The primary reflector 1 includes a reflective finish, such as vacuum metalized aluminum or silver, and may be specular, semi-specular, or diffuse, or a combination thereof. The structure of the primary reflector 1 will be described in greater detail below. The pair of secondary reflectors 2 includes a reflective finish, such as vacuum metalized aluminum or silver, and may be specular, semi-specular, or diffuse, or a combination thereof. The pair of secondary reflectors 2 are positioned adjacent each lengthwise end of the primary reflector 1, and substantially normal to the primary reflector 1, such that the reflective finish of the secondary reflectors 2 is positioned to intercept light reflected off the primary reflector 1 that does not immediately exit the housing 6 by way of aperture 7 to redirect this light toward the aperture 7. Additionally, light emitted by the outermost of the plurality of solid state emitters 3 may intersect the secondary reflectors 2 directly. The secondary reflectors 2 are positioned to redirect this light toward the aperture 7. Light intersecting the secondary reflectors 2 may be aimed by rotating the secondary reflectors, altering their shape, or a combination of the two.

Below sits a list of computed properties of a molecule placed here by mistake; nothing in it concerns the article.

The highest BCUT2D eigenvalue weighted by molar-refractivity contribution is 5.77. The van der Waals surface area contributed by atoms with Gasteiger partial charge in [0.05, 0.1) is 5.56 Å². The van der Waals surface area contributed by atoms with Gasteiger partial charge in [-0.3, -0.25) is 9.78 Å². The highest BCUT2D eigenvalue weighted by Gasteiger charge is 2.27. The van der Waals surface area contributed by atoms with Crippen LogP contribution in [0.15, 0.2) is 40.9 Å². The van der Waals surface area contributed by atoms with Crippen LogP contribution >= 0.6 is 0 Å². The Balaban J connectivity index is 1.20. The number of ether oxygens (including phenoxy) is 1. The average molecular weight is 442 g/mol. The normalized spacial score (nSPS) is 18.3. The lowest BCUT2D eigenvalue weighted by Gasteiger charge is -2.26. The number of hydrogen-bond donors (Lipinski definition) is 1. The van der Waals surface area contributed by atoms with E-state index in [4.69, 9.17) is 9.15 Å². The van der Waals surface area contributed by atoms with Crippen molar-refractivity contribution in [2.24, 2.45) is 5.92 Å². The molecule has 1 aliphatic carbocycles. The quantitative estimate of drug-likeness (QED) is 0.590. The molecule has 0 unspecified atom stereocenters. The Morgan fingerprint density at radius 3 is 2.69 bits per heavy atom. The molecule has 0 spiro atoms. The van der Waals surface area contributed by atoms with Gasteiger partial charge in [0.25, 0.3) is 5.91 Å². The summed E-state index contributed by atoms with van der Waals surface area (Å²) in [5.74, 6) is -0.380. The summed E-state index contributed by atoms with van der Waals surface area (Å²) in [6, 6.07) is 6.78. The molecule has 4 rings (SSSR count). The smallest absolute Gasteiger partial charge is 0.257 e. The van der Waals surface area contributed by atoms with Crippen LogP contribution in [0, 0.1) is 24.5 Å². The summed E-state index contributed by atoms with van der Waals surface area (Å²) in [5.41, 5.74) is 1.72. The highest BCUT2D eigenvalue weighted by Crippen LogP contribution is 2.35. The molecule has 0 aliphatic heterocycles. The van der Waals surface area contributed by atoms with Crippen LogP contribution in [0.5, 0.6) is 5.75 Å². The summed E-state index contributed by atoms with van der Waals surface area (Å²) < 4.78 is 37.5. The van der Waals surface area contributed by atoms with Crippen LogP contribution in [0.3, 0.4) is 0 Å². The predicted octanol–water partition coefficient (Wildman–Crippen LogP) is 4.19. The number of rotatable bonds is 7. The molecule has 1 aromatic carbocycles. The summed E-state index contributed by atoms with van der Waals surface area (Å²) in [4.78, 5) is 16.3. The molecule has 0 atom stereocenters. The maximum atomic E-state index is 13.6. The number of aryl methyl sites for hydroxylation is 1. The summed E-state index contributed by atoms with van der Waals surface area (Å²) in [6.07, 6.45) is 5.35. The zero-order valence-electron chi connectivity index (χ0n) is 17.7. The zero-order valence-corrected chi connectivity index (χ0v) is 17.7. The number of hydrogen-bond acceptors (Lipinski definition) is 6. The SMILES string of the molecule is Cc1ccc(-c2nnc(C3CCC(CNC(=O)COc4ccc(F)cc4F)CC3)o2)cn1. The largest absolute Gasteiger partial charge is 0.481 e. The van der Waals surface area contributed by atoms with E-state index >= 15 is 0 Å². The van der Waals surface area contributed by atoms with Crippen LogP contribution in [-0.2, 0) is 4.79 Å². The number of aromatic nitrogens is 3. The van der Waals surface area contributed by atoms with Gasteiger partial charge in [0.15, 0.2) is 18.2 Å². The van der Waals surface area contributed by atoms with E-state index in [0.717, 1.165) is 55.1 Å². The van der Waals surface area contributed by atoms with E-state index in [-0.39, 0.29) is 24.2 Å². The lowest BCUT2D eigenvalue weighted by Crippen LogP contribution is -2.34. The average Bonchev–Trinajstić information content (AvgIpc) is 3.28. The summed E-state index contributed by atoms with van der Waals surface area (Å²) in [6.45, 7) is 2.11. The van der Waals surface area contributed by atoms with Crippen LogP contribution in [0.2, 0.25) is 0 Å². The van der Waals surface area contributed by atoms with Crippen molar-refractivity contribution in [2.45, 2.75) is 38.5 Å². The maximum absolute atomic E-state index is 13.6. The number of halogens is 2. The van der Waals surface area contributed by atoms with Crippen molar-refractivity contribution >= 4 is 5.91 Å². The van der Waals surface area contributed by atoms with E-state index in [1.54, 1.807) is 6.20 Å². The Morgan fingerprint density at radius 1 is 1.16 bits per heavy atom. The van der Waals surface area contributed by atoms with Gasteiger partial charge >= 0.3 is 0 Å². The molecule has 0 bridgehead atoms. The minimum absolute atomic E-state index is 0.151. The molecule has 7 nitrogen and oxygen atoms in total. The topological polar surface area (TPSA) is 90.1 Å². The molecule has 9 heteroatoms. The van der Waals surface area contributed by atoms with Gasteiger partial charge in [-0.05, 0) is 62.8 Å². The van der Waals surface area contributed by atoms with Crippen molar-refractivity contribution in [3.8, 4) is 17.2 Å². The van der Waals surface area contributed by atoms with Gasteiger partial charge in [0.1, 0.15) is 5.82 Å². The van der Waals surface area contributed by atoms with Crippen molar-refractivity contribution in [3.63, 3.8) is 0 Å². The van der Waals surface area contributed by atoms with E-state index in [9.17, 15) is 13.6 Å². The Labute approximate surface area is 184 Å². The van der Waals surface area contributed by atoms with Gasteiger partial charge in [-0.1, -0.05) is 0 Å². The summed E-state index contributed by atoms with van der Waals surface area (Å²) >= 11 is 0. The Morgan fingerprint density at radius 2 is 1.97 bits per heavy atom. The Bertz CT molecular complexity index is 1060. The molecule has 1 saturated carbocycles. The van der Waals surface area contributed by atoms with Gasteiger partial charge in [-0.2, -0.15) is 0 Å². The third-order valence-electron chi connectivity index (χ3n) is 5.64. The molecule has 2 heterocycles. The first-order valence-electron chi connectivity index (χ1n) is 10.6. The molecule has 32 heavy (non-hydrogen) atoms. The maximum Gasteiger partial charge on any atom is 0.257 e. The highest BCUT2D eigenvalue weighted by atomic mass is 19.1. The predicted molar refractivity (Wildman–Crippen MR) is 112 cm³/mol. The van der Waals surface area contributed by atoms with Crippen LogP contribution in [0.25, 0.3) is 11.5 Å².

FIG. 2 illustrates a cross section of the primary reflector 1. The primary reflector 1 includes a first parabolic section 25 adjacent the first end 15, a second parabolic section 30, and a third parabolic section 35 adjacent the second end 20. In other constructions, only two parabolic sections may be employed, and in other constructions still, more than three parabolic sections may be employed, as will be described in greater detail later.

The first parabolic section 25 includes a portion of a first parabola 26 having a first focal point 40 and a first focal length. In the illustrated construction, the first parabola 26 has a first focal length of approximately 17 mm; however, the first focal length may be varied to achieve other curvatures.